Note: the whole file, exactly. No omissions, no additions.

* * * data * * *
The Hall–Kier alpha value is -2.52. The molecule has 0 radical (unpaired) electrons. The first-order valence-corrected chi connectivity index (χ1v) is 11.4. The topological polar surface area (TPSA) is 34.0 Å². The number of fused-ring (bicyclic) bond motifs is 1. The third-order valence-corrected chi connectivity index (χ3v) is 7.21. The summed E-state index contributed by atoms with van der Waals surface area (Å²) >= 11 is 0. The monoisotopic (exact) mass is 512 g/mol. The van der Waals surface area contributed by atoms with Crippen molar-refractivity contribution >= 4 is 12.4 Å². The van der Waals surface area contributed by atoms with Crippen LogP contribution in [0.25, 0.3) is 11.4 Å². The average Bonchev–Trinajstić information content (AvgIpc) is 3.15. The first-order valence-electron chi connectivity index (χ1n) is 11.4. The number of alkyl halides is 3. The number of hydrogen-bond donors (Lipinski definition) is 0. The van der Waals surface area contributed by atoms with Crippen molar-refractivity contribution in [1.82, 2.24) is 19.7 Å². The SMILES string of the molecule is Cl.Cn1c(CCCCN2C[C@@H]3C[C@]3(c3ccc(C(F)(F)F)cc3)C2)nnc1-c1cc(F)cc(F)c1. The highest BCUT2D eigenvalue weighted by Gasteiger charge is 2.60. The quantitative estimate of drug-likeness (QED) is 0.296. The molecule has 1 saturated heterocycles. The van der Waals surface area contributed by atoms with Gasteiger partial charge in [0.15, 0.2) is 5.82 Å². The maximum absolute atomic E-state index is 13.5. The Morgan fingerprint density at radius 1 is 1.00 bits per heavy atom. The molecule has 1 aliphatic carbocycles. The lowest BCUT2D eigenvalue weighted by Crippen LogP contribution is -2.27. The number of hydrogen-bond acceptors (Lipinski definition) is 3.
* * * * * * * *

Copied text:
The Hall–Kier alpha value is -2.52. The molecule has 0 radical (unpaired) electrons. The first-order valence-corrected chi connectivity index (χ1v) is 11.4. The topological polar surface area (TPSA) is 34.0 Å². The number of fused-ring (bicyclic) bond motifs is 1. The third-order valence-corrected chi connectivity index (χ3v) is 7.21. The summed E-state index contributed by atoms with van der Waals surface area (Å²) >= 11 is 0. The monoisotopic (exact) mass is 512 g/mol. The van der Waals surface area contributed by atoms with Crippen molar-refractivity contribution >= 4 is 12.4 Å². The van der Waals surface area contributed by atoms with Crippen LogP contribution in [0.25, 0.3) is 11.4 Å². The average Bonchev–Trinajstić information content (AvgIpc) is 3.15. The first-order valence-electron chi connectivity index (χ1n) is 11.4. The number of alkyl halides is 3. The number of hydrogen-bond donors (Lipinski definition) is 0. The van der Waals surface area contributed by atoms with Crippen molar-refractivity contribution in [1.82, 2.24) is 19.7 Å². The SMILES string of the molecule is Cl.Cn1c(CCCCN2C[C@@H]3C[C@]3(c3ccc(C(F)(F)F)cc3)C2)nnc1-c1cc(F)cc(F)c1. The highest BCUT2D eigenvalue weighted by Gasteiger charge is 2.60. The quantitative estimate of drug-likeness (QED) is 0.296. The molecule has 1 saturated heterocycles. The van der Waals surface area contributed by atoms with Gasteiger partial charge in [0.15, 0.2) is 5.82 Å². The maximum absolute atomic E-state index is 13.5. The Morgan fingerprint density at radius 1 is 1.00 bits per heavy atom. The molecule has 1 aliphatic carbocycles. The lowest BCUT2D eigenvalue weighted by Crippen LogP contribution is -2.27. The number of hydrogen-bond acceptors (Lipinski definition) is 3.